How to Break Down a Big Goal Into Something You Can Actually Achieve
Setting big goals is a healthy way to push yourself out of your comfort zone and achieve your dreams, whether they’re personal or professional. Working toward big goals, though exciting, can also be scary and uncomfortable. Whether you’ve taken on a huge DIY project (like remodeling a house), are starting a side hustle or business, or working toward a career-changing promotion, learning how to set smaller milestones along the way will impact your success. This kind of strategic approach to achieving a big goal has proven popular: Pinterest tells us that searches for bullet journaling are up 112 percent, year over year. “People love bullet journaling because it’s a great way to track daily activities that are connected to long-term goals,” the team shares.
Elisa Darma, a successful entrepreneur and social media influencer, agrees that breaking down a big, long-term goal to make it more manageable will help you achieve your overall outcome. We recently caught up with the media mogul to score a few secrets behind her success, as well as her best tip for dealing with unexpected obstacles.
1. Enlist the Ivy Lee Method. Darma swears by the Ivy Lee Method, a 100-year old productivity strategy that millions of people find works like a charm. “The night before, write down your top six must dos for the next day,” Darma instructs. “Then only focus on the first one until it’s done — and only move on after it’s completely done.”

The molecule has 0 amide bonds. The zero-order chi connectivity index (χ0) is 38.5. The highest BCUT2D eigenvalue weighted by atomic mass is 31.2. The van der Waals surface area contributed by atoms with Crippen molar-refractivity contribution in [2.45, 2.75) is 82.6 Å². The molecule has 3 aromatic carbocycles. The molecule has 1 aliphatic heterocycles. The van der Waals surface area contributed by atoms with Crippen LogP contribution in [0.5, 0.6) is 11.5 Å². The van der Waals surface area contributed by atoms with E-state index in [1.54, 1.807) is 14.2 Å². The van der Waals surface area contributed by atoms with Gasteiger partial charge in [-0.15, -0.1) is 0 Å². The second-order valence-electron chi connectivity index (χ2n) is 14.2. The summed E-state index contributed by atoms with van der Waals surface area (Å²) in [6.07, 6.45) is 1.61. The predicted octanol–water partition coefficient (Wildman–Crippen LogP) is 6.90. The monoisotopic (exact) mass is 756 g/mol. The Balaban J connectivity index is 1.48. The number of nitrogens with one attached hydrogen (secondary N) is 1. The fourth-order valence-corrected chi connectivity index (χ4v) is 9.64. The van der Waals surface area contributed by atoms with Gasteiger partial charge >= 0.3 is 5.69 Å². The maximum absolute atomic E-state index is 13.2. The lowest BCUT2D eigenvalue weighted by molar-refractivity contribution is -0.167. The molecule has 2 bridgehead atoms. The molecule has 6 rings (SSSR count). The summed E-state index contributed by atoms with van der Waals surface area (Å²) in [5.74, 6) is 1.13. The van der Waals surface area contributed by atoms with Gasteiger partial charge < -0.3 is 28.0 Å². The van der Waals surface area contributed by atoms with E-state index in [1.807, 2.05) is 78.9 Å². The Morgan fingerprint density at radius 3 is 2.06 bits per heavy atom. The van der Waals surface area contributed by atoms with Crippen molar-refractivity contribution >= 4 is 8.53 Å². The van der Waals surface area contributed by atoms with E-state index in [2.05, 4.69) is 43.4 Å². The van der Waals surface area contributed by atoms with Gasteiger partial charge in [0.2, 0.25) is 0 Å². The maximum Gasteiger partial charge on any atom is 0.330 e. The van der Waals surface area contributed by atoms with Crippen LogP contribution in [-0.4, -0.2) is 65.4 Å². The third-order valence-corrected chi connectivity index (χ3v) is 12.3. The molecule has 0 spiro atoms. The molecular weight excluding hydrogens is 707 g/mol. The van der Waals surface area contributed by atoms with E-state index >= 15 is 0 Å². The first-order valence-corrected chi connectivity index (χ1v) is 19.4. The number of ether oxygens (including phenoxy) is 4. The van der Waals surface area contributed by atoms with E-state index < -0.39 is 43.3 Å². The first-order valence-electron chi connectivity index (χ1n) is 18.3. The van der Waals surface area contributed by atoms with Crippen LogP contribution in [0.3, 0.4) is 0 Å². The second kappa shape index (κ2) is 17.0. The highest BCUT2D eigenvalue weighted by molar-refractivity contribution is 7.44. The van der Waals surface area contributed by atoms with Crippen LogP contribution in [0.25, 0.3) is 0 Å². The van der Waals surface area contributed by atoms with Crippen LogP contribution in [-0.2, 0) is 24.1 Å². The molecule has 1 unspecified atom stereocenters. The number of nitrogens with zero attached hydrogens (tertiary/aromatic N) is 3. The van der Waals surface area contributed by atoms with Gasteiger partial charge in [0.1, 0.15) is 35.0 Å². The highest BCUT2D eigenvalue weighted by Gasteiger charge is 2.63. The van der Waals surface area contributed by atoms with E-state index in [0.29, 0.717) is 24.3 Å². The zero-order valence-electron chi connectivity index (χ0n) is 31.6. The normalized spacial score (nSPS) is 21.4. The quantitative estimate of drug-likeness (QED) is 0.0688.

Darma tells us that she works her way through her list each day and adds any tasks she couldn’t complete to tomorrow’s 6 Daily Tasks list. Good to know: Your tasks can be as small as sending an email or making a call or as large as completing part of a project. The key is to list and execute on them in order of true importance.
2. Time your tasks. Experts agree that working with timed breaks can help you stay focused while giving your brain a healthy break; losing focus can slow you down and make your overall goal harder to reach. In fact, productivity professional Julie Morgenstern informed us that each distraction can eat up 20 minutes or more as you work to regain focus.
Darma says starting a task takes up most of her effort; once she is able to find focus, finishing is much easier. To get going on smaller things that’ll help her achieve her big goal, she works in spurts. “I use the Pomodoro technique where I work for 20-30 minutes and then take a 5-10 minute break. It makes the ‘daunting’ and big task much easier to digest,” she explains. “It’s also a psychological thing where you make the barrier lower by truthfully telling yourself, ‘I only have to do 20 minutes of this task.’”
3. Step away when you need to. Working toward a big goal can be overwhelming, stressful, and anxiety-inducing. Feeling frustrated? Darma reminds that it’s okay to take a break. “When things feel chaotic as I’m working toward a big goal, it’s my cue to step away from my desk and biz. I leave the house, go for a walk and just let my brain wander,” she admits. “It’s not healthy and productive to work from a place of ‘fight or flight,’ so stepping away (though sure, it feels counterintuitive and sometimes more stressful) is the best thing I can do for myself in those moments.”
Don’t have a ton of time to step away? A few minutes of intentional breath work can be a major help. Use your breathing to channel calm vibes and regain your focus at your desk or in a stressful situation — you’ll likely find it easier to power through.
What big goal are you working toward right now? Tell us on Twitter @BritandCo.
(Featured photo via @elisedarma)